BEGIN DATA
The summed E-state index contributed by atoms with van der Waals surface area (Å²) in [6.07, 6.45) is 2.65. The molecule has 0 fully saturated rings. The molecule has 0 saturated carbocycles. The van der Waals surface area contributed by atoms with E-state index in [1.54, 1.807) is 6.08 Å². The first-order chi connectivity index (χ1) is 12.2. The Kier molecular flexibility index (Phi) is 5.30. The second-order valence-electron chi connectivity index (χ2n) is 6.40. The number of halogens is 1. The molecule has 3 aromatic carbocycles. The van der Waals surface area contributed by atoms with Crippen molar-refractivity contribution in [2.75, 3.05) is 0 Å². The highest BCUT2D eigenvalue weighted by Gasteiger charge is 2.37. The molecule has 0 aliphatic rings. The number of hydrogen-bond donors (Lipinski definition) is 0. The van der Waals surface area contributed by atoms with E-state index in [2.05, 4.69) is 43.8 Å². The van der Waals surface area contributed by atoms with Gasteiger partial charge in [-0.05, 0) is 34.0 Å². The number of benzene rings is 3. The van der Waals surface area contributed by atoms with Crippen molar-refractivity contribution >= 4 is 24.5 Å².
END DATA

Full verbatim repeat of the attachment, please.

The summed E-state index contributed by atoms with van der Waals surface area (Å²) in [6.07, 6.45) is 2.65. The molecule has 0 fully saturated rings. The molecule has 0 saturated carbocycles. The van der Waals surface area contributed by atoms with E-state index in [1.54, 1.807) is 6.08 Å². The first-order chi connectivity index (χ1) is 12.2. The Kier molecular flexibility index (Phi) is 5.30. The second-order valence-electron chi connectivity index (χ2n) is 6.40. The number of halogens is 1. The molecule has 3 aromatic carbocycles. The van der Waals surface area contributed by atoms with Crippen molar-refractivity contribution in [2.75, 3.05) is 0 Å². The highest BCUT2D eigenvalue weighted by Gasteiger charge is 2.37. The molecule has 0 aliphatic rings. The number of hydrogen-bond donors (Lipinski definition) is 0. The van der Waals surface area contributed by atoms with E-state index in [2.05, 4.69) is 43.8 Å². The van der Waals surface area contributed by atoms with Gasteiger partial charge in [-0.05, 0) is 34.0 Å². The number of benzene rings is 3. The van der Waals surface area contributed by atoms with Crippen molar-refractivity contribution >= 4 is 24.5 Å².